Merging lesson study and response to intervention

Camilla Nilvius (Department of Pedagogy and Learning, Linnaeus University, Vaxjo, Sweden)

International Journal for Lesson and Learning Studies

ISSN: 2046-8253

Article publication date: 17 June 2020

Issue publication date: 6 July 2020

Abstract

Purpose

This article theoretically analyzes how response to intervention (RTI) can be used as a tool in lesson study (LS) to enhance student learning and how RTI can be made more user-friendly by teachers in LS. The focus is on how RTI can be adapted to teachers' daily work by including it in the LS model and how LS can benefit by introducing a scientific approach in analyzing student learning outcomes through RTI. The article also highlights how this approach can contribute to learning for children with special educational needs (SEN).

Design/methodology/approach

This theoretical paper describes and compares the characteristics of the LS model with the RTI framework. The comparison highlights the design of models related to teachers’ development and learning outcomes. The benefits and challenges with the models are described. A previous research study related to the models is also briefly reviewed.

Findings

There are benefits and challenges with both the RTI and LS models but parts of the models appear to complement one another to some extent. Teachers' professional development and a better control of learning outcomes could be gained by combining the models. This could also lead to educational improvement.

Originality/value

There has been almost no research about a combined LS and RTI model.

Keywords

Citation

Nilvius, C. (2020), "Merging lesson study and response to intervention", International Journal for Lesson and Learning Studies, Vol. 9 No. 3, pp. 277-288. https://doi.org/10.1108/IJLLS-02-2020-0005

Publisher

:

Emerald Publishing Limited

Copyright © 2020, Camilla Nilvius

License

Published by Emerald Publishing Limited. This article is published under the Creative Commons Attribution (CC BY 4.0) licence. Anyone may reproduce, distribute, translate and create derivative works of this article (for both commercial & non-commercial purposes), subject to full attribution to the original publication and authors. The full terms of this licence may be seen at http://creativecommons.org/licences/by/4.0/legalcode.


Bridging teacher development and student learning

Lesson study (LS) builds on a strong collaborative approach among teachers – sometimes also in collaboration with researchers. Hitherto, the focus has mainly been on teachers' development and their understanding of student learning. This process has been variously observed through classroom observations or “case students”; however, it has not commonly been examined in terms of the learning development of all students (Hiebert and Morris, 2012). Elliott (2019) describes good action-research as the development of an experimental approach in a sustainable form of teaching as one among other characteristics. He suggests that learning content should be handled in light of variation theory using triangulation in data collection. However, to systematically monitor all students' learning and development over time (and perhaps prevent students from acquiring learning difficulties), it would appear important to implement additional follow-up systems. The present article acts as a bridge between strong collaborative teacher development and the monitoring of all students' learning development by conducting a theoretical analysis of response to intervention (RTI) used as a tool within model LS. The intention is to find a model to identify students “at risk” and prevent future learning difficulties.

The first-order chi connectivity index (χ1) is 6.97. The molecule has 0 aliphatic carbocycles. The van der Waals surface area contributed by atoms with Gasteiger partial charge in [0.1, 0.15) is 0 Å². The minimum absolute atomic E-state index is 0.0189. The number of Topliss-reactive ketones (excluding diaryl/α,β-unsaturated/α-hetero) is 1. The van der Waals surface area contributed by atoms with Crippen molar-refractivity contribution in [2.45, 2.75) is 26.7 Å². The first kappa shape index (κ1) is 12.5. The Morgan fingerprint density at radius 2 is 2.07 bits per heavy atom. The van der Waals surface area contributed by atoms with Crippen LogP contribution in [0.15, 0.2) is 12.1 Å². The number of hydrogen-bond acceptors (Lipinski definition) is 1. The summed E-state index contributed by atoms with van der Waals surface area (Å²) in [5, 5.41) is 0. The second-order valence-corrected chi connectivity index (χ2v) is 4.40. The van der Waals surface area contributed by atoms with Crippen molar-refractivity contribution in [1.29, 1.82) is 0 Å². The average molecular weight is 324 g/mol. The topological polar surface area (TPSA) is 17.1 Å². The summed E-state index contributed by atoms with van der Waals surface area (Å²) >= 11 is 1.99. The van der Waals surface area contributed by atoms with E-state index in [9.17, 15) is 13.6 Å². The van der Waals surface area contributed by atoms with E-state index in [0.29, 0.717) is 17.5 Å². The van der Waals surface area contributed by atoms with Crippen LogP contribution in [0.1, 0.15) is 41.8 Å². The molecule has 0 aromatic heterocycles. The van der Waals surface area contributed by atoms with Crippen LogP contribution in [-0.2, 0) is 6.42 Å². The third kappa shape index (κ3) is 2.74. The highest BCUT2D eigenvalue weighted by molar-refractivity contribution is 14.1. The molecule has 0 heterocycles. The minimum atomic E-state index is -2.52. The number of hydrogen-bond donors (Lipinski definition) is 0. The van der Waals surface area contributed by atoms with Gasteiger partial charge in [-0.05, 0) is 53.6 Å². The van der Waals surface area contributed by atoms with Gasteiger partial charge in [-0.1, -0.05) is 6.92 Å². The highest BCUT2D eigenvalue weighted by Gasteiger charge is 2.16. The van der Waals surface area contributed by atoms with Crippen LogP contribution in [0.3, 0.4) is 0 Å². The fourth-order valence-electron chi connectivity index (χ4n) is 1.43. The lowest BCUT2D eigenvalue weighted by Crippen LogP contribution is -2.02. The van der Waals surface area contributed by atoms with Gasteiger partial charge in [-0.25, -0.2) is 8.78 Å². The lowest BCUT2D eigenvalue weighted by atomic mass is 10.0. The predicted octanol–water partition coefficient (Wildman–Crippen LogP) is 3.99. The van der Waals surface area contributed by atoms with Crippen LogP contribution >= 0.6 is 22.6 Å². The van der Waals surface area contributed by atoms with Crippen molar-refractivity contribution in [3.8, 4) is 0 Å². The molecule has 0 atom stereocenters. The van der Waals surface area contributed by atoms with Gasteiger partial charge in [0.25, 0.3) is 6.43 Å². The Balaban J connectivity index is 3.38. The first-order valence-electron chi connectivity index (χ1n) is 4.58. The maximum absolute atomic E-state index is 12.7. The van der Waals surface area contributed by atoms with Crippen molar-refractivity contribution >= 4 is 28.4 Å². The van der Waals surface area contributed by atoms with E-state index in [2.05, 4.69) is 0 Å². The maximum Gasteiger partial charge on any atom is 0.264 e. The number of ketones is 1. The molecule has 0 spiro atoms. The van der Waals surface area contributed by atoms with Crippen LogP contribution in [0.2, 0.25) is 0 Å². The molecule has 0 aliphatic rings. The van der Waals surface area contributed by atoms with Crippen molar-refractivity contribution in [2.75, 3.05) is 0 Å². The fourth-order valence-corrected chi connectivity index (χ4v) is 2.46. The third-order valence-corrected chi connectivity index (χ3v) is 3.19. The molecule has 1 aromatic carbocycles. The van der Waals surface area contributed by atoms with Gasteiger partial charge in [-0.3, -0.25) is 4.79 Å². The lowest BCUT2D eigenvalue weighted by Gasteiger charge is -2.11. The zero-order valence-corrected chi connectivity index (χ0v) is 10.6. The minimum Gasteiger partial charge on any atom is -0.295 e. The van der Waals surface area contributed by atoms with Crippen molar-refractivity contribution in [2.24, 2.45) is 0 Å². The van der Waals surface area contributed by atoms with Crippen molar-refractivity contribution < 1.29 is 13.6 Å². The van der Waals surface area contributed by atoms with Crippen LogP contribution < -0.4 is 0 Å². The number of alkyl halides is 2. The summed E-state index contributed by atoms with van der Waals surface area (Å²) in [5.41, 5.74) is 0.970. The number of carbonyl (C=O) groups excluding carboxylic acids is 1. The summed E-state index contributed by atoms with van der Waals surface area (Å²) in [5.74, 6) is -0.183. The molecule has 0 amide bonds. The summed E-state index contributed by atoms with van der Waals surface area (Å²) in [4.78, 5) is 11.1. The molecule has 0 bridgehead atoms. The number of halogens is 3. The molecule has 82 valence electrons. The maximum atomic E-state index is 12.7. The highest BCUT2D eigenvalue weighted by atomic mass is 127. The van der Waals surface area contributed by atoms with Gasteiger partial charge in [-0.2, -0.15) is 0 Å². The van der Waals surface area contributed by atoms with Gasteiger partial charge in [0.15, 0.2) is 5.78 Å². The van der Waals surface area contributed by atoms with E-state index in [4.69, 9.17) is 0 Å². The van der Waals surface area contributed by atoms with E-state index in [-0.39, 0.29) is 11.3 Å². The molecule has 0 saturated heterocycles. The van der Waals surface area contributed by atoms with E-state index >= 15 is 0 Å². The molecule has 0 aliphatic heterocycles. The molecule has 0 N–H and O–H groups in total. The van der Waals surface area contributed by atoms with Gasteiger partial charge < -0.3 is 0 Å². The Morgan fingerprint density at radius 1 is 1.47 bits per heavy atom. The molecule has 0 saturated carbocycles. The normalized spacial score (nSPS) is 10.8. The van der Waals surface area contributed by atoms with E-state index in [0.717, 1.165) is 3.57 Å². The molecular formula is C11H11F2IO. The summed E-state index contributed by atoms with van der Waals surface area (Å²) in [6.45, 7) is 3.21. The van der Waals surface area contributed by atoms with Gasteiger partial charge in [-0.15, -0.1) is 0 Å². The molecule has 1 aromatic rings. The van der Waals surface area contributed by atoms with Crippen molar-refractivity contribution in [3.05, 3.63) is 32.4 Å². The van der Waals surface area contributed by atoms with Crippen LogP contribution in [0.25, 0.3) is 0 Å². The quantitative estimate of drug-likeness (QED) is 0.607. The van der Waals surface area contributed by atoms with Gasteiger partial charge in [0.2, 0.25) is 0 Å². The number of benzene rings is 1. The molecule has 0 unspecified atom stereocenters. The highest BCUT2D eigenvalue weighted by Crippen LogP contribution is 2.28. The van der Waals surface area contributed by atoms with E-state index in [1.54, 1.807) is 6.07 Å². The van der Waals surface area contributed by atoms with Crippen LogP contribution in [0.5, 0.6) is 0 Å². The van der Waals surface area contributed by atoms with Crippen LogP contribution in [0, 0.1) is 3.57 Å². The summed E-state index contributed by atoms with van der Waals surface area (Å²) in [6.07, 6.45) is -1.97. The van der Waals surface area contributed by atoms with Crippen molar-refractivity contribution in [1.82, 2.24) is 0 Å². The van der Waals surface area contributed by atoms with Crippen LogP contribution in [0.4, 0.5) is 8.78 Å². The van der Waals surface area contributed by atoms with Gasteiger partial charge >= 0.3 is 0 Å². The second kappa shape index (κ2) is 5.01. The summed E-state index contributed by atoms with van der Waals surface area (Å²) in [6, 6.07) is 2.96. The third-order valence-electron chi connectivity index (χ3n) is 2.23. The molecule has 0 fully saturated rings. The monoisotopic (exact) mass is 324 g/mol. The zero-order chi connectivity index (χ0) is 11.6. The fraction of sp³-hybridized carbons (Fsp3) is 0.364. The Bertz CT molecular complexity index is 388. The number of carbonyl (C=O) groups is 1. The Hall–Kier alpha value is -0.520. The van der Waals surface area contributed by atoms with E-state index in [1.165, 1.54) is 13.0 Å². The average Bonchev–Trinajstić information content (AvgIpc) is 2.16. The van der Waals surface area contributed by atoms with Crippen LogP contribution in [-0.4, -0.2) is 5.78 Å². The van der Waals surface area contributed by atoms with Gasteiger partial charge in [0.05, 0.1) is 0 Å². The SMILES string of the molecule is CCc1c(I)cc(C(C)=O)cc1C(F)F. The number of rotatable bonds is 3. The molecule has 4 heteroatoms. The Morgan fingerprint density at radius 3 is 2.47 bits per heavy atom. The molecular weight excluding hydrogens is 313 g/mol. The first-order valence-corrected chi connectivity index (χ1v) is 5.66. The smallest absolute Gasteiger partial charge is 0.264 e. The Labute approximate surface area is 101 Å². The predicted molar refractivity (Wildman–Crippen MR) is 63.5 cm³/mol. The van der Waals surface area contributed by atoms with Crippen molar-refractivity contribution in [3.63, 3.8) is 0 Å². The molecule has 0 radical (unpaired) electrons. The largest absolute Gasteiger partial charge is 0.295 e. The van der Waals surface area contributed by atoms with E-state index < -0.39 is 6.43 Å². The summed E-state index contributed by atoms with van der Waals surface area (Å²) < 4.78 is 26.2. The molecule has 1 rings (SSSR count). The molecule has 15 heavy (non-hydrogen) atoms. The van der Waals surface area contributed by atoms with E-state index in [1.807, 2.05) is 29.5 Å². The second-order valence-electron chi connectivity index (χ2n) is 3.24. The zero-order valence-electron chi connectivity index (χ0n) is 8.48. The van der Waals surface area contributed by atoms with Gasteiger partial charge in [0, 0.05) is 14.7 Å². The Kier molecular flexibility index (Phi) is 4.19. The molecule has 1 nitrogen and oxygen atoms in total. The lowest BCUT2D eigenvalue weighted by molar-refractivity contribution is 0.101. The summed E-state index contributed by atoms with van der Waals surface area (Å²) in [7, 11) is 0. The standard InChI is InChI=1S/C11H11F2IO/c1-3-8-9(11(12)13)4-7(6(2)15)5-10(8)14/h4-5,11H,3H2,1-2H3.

It has unfortunately long been known that teachers cannot rely on their education and knowledge of learning to provide sufficient instruction and support to all students – especially for students with special educational needs (SEN) (Bjorn et al., 2018). This is an argument for the importance of teachers continuing to receive professional development support after finishing their education. In Japan, this has historically been systematized through LS (Fernandez, 2004). It is clear that not all students around the world succeed in school. International assessments of student learning outcomes, such as the Program for International Student Assessment (PISA), have demonstrated this in repeated examinations (Schleicher, 2019). To provide evidence about the best policies and practices in education, the Organization for Economic Co-operation and Development (OECD) produces the triennial PISA report on the global state of education. The PISA describes students' results in terms of eight levels of performance. Level 1 is the lowest-performing level. Only 77% of students in OECD countries attained level 2 proficiency in reading; however, in China, Estonia and Singapore 90% reached that level (Schleicher, 2019). The report indicated that no country in the world achieved 100% success in reading mathematics or science. Such reports as the PISA tend to analyze socially and economically disadvantaged students. However, practitioners working in schools around the world know that some students struggle with learning, i.e. SEN students (Florian, 2012). For such students, the quality of education is even more important than for other students; with improved education, it is possible to enhance the outcome for SEN students (Phillips and Meloy, 2012; Villanueva and Hand, 2011). Many teachers have difficulties in finding strategies that facilitate learning for SEN students. Therefore, the risk of educational failure increases for some of their students (Luís de Miranda and Andréa, 2012). For students with special needs, it is essential to consider processes that allow them to receive appropriate education, which should take into account student characteristics, abilities and needs as well as monitoring the student learning development.